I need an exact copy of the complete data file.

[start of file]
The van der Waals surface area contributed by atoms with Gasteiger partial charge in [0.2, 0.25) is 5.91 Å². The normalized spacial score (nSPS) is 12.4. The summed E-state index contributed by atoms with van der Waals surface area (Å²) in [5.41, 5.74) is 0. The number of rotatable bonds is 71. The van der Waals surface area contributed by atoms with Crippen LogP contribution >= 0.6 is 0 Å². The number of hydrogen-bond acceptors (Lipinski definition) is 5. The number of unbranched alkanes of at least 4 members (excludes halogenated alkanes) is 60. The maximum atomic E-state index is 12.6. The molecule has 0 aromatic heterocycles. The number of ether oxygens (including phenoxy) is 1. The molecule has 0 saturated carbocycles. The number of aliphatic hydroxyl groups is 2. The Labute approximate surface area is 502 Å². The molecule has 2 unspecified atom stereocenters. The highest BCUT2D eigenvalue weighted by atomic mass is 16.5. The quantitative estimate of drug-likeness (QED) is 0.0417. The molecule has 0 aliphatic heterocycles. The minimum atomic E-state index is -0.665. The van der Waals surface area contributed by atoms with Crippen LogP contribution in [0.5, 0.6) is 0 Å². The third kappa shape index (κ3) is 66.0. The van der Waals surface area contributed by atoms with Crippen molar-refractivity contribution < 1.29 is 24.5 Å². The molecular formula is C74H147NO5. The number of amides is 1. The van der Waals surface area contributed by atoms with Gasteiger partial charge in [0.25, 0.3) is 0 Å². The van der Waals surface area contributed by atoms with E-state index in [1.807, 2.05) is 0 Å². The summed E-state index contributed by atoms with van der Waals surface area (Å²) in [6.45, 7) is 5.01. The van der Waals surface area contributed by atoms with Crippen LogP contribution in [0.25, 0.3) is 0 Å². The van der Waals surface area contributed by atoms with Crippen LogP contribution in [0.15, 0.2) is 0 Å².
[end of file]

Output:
The van der Waals surface area contributed by atoms with Gasteiger partial charge in [0.2, 0.25) is 5.91 Å². The normalized spacial score (nSPS) is 12.4. The summed E-state index contributed by atoms with van der Waals surface area (Å²) in [5.41, 5.74) is 0. The number of rotatable bonds is 71. The van der Waals surface area contributed by atoms with Crippen LogP contribution >= 0.6 is 0 Å². The number of hydrogen-bond acceptors (Lipinski definition) is 5. The number of unbranched alkanes of at least 4 members (excludes halogenated alkanes) is 60. The maximum atomic E-state index is 12.6. The molecule has 0 aromatic heterocycles. The number of ether oxygens (including phenoxy) is 1. The molecule has 0 saturated carbocycles. The number of aliphatic hydroxyl groups is 2. The Labute approximate surface area is 502 Å². The molecule has 2 unspecified atom stereocenters. The highest BCUT2D eigenvalue weighted by atomic mass is 16.5. The quantitative estimate of drug-likeness (QED) is 0.0417. The molecule has 0 aliphatic heterocycles. The minimum atomic E-state index is -0.665. The van der Waals surface area contributed by atoms with Crippen LogP contribution in [0.5, 0.6) is 0 Å². The third kappa shape index (κ3) is 66.0. The van der Waals surface area contributed by atoms with Crippen molar-refractivity contribution < 1.29 is 24.5 Å². The molecular formula is C74H147NO5. The number of amides is 1. The van der Waals surface area contributed by atoms with Gasteiger partial charge in [0.25, 0.3) is 0 Å². The van der Waals surface area contributed by atoms with E-state index in [1.807, 2.05) is 0 Å². The summed E-state index contributed by atoms with van der Waals surface area (Å²) in [6.45, 7) is 5.01. The van der Waals surface area contributed by atoms with Crippen LogP contribution in [0.25, 0.3) is 0 Å². The van der Waals surface area contributed by atoms with Crippen LogP contribution in [0.15, 0.2) is 0 Å².